Cortines: ‘Serious issues’ in suspension of popular teacher
Craig Clough | June 19, 2015
Responding to a wave of media attention this week surrounding the suspension of Hobart Boulevard Elementary teacher Rafe Esquith, LA Unified Superintendent Ramon Cortines said today “serious issues” have been raised in the briefings he has seen and that he supported the district’s continued investigation of the case.
Esquith, who has received national recognition and is arguably the district’s most famous active teacher, was removed from the classroom in March for reasons the district has not disclosed. Esquith has hired famed attorney Mark Geragos, who has represented Michael Jackson, numerous other celebrities like Chris Brown and convicted killer Scott Petersen.
Geragos went on a media campaign this week, telling the Los Angeles Times and CBS Los Angeles that Esquith was suspended for reading passages from the classic Mark Twain novel “Huckleberry Finn” in class. Geragos threatened a lawsuit while demanding an apology from the district and the teacher’s reinstatement.
While the novel has been controversial at times due to racial language and other crass passages, it is also a commonly read book in classrooms around the country, and a quick search shows it is on the syllabus and reading lists at numerous LAUSD schools. Geragos did not explain in any of his comments to the media why the district might suspend a teacher over reading the book. He also claimed a state investigation had already cleared Esquith.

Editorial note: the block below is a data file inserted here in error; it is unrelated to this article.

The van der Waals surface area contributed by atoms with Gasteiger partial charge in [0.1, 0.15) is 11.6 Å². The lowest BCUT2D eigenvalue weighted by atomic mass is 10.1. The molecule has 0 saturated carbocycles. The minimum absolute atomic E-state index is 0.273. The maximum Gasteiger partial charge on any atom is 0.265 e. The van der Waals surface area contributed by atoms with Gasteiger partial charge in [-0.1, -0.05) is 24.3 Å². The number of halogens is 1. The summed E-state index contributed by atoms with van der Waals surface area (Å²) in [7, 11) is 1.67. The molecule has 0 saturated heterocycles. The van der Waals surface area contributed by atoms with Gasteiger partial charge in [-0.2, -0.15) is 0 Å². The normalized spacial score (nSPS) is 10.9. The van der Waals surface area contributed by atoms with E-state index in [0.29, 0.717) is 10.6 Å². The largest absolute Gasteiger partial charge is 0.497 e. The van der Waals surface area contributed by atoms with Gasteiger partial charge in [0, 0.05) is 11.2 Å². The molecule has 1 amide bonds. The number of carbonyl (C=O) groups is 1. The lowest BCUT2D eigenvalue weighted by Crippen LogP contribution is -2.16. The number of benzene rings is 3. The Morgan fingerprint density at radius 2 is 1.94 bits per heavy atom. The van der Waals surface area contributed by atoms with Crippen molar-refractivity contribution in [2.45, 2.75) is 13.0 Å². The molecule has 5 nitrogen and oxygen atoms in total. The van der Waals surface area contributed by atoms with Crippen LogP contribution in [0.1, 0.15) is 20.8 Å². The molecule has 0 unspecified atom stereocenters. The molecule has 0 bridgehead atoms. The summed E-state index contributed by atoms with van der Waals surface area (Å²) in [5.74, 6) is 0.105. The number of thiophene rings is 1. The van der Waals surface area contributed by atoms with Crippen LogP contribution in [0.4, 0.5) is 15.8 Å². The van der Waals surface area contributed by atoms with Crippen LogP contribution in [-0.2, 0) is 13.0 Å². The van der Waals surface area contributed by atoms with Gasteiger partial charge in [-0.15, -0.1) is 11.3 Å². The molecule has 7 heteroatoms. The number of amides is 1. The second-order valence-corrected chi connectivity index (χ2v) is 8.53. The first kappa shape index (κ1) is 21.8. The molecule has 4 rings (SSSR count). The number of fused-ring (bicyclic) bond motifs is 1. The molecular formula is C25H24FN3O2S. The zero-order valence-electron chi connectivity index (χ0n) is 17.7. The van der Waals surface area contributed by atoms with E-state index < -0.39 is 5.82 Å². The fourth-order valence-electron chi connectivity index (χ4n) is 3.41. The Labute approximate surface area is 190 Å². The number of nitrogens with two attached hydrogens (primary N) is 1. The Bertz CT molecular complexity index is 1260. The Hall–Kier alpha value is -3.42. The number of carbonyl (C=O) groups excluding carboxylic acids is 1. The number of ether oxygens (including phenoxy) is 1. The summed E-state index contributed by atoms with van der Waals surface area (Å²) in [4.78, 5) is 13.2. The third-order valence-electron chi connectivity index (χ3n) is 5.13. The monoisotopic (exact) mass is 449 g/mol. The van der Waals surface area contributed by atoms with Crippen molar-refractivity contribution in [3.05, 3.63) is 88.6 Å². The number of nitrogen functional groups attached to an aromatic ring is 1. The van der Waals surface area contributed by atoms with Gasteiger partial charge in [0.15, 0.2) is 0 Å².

“When you quote Mark Twain you go to teacher jail, your reputation is trampled on and ignorant bureaucrats assume the role of judge and jury in the face of a baseless allegation which has already been found meritless by the California Teacher Credentialing Committee,” Geragos told the Times. “Sadly, it is the students, their families and the community that suffers.”
While not addressing the details of the case, Cortines suggested there was more to it than what Geragos was saying.
“This is a very complex issue. While I respect that this teacher is extremely popular – and has been for some time – in the briefings that have been given to me, there are serious issues that go beyond the initial investigation,” he said in a statement. “The Los Angeles Unified School District will not be rushed to make a decision and will complete our investigation with the highest level of integrity. The safety and security of every District student will remain our number one priority.”
The LA Times reported that Esquith was initially sent to a district administrative office for his suspension, something commonly referred to as “teacher jail,” before being sent home while the investigation is underway.
Esquith has received national recognition for starting a nonprofit, the Hobart Shakespeareans, which raises funds for his students to put on Shakespeare plays. The program has been profiled by PBS, the CBS Evening News, Time, The Washington Post and other national outlets. Esquith is also the author of several books on teaching.